Jason masked his irritation. He tried relaxing his rigid form,
his hand stroking air in a calming motion. "Family honor is everything,
I know, much more so than anywhere else, I know..."
Wu relaxed, displaying once again a wry, sad
smile. "That was not necessary, for me to suddenly..." He shrugged,
"I was rude, forgive me." His eyelids seemed heavy with pain.
"A wound occasionally acts up, bringing forth inappropriate sentiments."
Like a dog shaking wet fur, Wu shook himself briefly. Finally, a smile
returned and he continued his narrative.
"The crowd was already huge when I arrived; and not only with
those of us who had taken the examinations. Many of the candidates
were there with their entire families. The lower classes milled around
as well, for they knew that at least for some families there would soon
be a time of rejoicing --- certainly an auspicious moment to order gifts
from the merchants present." "I suppose that some in the crowd
were thieves and pickpockets as well, but that hardly mattered. As
I got there the yamen doors opened and out stepped two rotund officials
carrying the scrolls. Try as I might, I could not at first push forward
enough to see the names posted in the traditional circular fashion on the
walls. The sheets were large enough, but the crowd too enormous.
Once those in front found the names they were searching for, a torrent
of voices rose. Not just the excited whispering of the previous few moments,
but real cries of anguish and, somewhat more quietly, of pleasure. As always,
many had failed, and the usual mumbling about the officials grew rather
louder than appropriate. At last some pulled back, away from the
wall, I was able to inch forward. Finally standing before the sheet,
being pushed from behind, I stared at the posters, searching throughout
the circle for my name and the red dot which indicated success. For
a moment I could not find it -- I felt the first tremors of panic, and
then, hearing my name mumbled aloud, I looked at the top position.
I had won first place!"
His voice, after the energy of his exclamation,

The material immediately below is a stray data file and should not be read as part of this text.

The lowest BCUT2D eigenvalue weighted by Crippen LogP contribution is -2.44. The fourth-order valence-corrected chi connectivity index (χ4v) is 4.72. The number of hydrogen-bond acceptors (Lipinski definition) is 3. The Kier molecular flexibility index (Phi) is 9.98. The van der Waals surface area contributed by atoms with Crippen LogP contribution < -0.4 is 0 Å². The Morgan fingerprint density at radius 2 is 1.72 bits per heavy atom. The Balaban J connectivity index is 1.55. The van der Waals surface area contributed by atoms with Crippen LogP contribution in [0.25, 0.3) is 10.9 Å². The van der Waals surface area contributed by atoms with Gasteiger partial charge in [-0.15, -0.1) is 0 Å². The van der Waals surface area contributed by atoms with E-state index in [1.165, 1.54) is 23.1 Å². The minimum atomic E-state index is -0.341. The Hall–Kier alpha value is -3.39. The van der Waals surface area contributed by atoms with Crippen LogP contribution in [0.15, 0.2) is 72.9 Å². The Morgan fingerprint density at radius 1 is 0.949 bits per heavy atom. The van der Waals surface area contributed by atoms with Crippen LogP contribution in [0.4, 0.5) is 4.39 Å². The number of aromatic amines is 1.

trailed off. Again obviously reliving, briefly, the feelings of fulfillment,
of pride hard earned, that had swept through him at the time. Jason
watched him closely, fascinated with the story; with a view of a life so
different from those of the coolies he had known.
"I just felt numb ... staring for a moment, to be
certain ... and then falling back into the crowd. I think a few friends,
and perhaps some relatives, patted me on the back as I retreated from the
wall, but I'm not sure. I had gained first position. My rise
had begun. What would Yeh-yeh say? As I emerged from
the crowd, I saw one of our servants hurrying off. So they would
know by the time I returned! That would be even nicer. I walked
quite slowly.. not really speaking to those who called out to me as I proceeded
home to our compound.
Books hold a thousand measures of gain.
In books are found houses of gold.
"I'm not sure why I thought of those lines, but I did. Over
the next several days we took more exams, but they were as nothing.
I was as ready as I could be. I remember only praying that I would
not make an error on the Sheng-lun Kuang-hsun, for the works of emperors
K'ang-hsi and Yung-cheng could hardly be reproduced with an error.
I had often heard that doing so might end your chances of ever taking the
exams again. But even that went well. I passed everything and was
ready for the qualifying examination. The only question was when the director
of studies would arrive. They said he had been in the capitol, conferring
at the Board of Rites. Still the exams would soon continue.
At least for those of us remaining in the competition. Canton is
a great city, and we have many fine scholars, so there are many families
with capable students. I spent my days studying and listening to
the hopes of my family. No fears invaded my nights. The
only unpleasantness was on those occasions when I happened to pass some
of the older men who had once again flunked, their attempts to hide their
graying beards having been of no avail. They now walked about, their
faces covered by stubby new growths, which spoke sadly but eloquently of
their despair. Many looked far older, weighed down, almost broken.
I remember wondering if flunking the third time was easier; or perhaps
even more difficult than the first. Such men occasionally gathered
in the tea houses and commiserated with each other, making charges about
the probable dishonesty of the examination graders. It was well known
that sometimes only the least qualified, the least important, were released
by their superiors to grade the exams. Sometimes the embittered ones
made sure that their voices were loud enough to be heard by those of us
practicing T'ai Ch'i in the courtyards. But that was only a means
of expressing their bitterness toward those of us who had placed well while
they had flunked.
Once the examination official arrived, we
successful ones would continue the path toward the chin-shih. In
those days, I indulged in extraordinary flights of fancy. To travel
all the way to Peking, and take the final examinations at the palace!
To be honored all over the realm. What, though, did I know?" Jason